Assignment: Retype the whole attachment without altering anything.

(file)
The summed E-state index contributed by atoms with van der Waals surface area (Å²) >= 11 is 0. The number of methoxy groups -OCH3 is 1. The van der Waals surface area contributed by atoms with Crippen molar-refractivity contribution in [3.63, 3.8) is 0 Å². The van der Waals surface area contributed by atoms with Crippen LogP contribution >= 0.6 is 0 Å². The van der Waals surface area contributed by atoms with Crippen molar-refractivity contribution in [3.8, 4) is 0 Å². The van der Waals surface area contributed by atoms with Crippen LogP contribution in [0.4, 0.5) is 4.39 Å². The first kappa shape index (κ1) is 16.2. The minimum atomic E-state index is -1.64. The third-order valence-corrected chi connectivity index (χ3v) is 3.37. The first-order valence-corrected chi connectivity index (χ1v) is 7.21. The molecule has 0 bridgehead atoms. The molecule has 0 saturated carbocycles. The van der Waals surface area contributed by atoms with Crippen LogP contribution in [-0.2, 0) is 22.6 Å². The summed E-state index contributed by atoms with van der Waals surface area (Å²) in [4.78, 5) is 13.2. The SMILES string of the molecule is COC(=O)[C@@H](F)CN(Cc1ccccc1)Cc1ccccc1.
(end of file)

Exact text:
The summed E-state index contributed by atoms with van der Waals surface area (Å²) >= 11 is 0. The number of methoxy groups -OCH3 is 1. The van der Waals surface area contributed by atoms with Crippen molar-refractivity contribution in [3.63, 3.8) is 0 Å². The van der Waals surface area contributed by atoms with Crippen LogP contribution >= 0.6 is 0 Å². The van der Waals surface area contributed by atoms with Crippen molar-refractivity contribution in [3.8, 4) is 0 Å². The van der Waals surface area contributed by atoms with Crippen LogP contribution in [0.4, 0.5) is 4.39 Å². The first kappa shape index (κ1) is 16.2. The minimum atomic E-state index is -1.64. The third-order valence-corrected chi connectivity index (χ3v) is 3.37. The first-order valence-corrected chi connectivity index (χ1v) is 7.21. The molecule has 0 bridgehead atoms. The molecule has 0 saturated carbocycles. The van der Waals surface area contributed by atoms with Crippen LogP contribution in [-0.2, 0) is 22.6 Å². The summed E-state index contributed by atoms with van der Waals surface area (Å²) in [4.78, 5) is 13.2. The SMILES string of the molecule is COC(=O)[C@@H](F)CN(Cc1ccccc1)Cc1ccccc1.